In the game's core philosophy on defying video game conventions, there is no distinct ending. This is one of the key changes made in going from the free mod to the full retail release -- whereas in the mod, an ending would kick you out to the main menu, thus providing some sense of closure, in the 2013 retail version, each apparent ending dumps you right back at the very beginning of a seemingly new playthrough, making it much harder to distinguish actual "endings" from futile, infinite resets. The only way to "beat" the game is to quit manually via the escape menu, because this isn't a game about "winning."
Going from the free mod to the retail release, I was a little worried that the new version would be basically the same thing but with improved graphics and more spit-polish -- after all, that's basically what Dear Esther did. I found myself pleasantly surprised, however, by the vast amount of totally new content and new twists on familiar sequences. There are a variety of new areas to explore, all new branching paths, and new outcomes to experience. Perhaps what's most interesting is that, with the game's new "no endings" approach, there are recurring themes and variables that occur across playthroughs, which compels you to keep replaying the game looking for new variations.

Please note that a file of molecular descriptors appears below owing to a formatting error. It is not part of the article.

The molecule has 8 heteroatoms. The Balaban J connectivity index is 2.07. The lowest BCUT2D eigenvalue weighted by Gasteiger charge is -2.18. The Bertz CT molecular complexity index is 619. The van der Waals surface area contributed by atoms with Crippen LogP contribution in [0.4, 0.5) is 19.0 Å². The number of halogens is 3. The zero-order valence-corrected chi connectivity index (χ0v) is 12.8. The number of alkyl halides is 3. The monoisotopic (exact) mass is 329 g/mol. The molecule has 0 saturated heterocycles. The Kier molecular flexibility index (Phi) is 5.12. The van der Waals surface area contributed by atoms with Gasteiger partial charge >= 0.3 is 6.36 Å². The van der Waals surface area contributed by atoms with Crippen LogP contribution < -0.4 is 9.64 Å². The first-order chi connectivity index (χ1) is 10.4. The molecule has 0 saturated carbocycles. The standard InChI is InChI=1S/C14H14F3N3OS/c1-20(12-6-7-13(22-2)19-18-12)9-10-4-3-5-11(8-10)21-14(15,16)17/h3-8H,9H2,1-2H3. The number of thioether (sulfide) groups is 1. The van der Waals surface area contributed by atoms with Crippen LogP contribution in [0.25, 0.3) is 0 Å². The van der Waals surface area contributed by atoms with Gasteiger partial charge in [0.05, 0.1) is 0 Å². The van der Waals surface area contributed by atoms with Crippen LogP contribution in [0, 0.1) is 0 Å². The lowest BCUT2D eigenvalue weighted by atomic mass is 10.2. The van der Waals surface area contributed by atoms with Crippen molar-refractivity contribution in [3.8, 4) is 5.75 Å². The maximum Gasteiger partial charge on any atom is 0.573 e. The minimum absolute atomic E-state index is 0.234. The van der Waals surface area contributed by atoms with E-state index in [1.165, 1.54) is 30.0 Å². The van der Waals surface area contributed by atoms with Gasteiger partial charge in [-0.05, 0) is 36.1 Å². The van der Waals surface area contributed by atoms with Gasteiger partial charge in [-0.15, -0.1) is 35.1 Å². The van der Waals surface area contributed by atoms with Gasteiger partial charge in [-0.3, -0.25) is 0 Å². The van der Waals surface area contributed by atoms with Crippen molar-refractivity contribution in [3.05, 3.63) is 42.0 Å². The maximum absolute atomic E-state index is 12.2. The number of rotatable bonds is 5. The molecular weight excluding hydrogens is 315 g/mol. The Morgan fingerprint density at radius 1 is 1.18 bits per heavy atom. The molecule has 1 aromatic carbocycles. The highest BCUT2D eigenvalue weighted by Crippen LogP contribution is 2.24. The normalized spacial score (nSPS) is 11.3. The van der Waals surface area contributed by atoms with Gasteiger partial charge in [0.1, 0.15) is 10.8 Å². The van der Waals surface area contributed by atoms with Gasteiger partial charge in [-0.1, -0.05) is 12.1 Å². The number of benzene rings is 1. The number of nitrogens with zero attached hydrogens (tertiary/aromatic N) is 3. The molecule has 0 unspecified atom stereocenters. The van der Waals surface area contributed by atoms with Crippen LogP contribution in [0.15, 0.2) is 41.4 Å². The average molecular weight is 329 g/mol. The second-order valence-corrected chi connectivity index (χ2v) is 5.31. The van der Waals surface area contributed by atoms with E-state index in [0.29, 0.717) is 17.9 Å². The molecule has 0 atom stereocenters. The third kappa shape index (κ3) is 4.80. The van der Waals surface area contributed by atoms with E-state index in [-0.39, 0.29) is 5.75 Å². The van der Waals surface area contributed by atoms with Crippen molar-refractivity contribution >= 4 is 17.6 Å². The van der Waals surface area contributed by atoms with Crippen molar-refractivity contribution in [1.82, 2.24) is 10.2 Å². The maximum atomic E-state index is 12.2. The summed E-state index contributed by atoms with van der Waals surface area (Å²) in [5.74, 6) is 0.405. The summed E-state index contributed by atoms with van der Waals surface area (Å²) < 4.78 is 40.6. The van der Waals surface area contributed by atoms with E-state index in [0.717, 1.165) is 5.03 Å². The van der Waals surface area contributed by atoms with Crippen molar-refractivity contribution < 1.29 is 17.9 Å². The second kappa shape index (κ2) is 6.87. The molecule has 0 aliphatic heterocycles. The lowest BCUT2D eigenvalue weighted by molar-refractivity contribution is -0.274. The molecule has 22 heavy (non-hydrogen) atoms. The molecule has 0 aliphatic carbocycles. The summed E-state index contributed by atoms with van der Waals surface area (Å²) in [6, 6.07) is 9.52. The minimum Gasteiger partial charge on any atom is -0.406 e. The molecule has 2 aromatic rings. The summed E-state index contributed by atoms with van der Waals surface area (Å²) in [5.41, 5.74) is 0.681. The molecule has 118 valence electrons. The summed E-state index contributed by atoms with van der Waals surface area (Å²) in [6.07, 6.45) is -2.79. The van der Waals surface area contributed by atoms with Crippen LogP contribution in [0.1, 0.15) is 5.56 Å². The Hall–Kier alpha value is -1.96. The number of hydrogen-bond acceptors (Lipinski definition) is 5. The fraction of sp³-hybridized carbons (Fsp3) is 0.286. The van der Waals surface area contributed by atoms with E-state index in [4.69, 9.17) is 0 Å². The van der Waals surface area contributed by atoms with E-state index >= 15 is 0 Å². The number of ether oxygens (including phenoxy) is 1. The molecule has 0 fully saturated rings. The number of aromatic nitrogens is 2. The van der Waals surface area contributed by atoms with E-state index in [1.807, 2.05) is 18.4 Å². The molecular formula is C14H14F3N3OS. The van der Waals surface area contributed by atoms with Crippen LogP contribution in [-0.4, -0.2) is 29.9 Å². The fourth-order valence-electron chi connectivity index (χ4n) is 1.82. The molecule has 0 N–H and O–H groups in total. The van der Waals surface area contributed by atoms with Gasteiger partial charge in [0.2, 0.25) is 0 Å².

Even for the demo for the full retail release offers a whole new world of narrative possibilities. The demo only shows you a few seconds of actual gameplay from the full game; otherwise, it's an entirely separate game meant to hype up the full game while showcasing what goes into the production of demos and ultimately deconstructing the very purpose of demos. The 30-minute free demo is most definitely worth playing, whether you intend to play the full game or not.
That's about all I can say about The Stanley Parable. There's plenty more that I could say, but doing so would spoil the game, since a large part of the fun comes from discovering things for yourself. There are then other things that I want to say, but I can't quite wrap my brain around some of the deeper meanings to put the game's significance into words. Suffice it to say, The Stanley Parable is one of those rare, clever games that deserves to succeed and is absolutely worth its $14.99 asking price.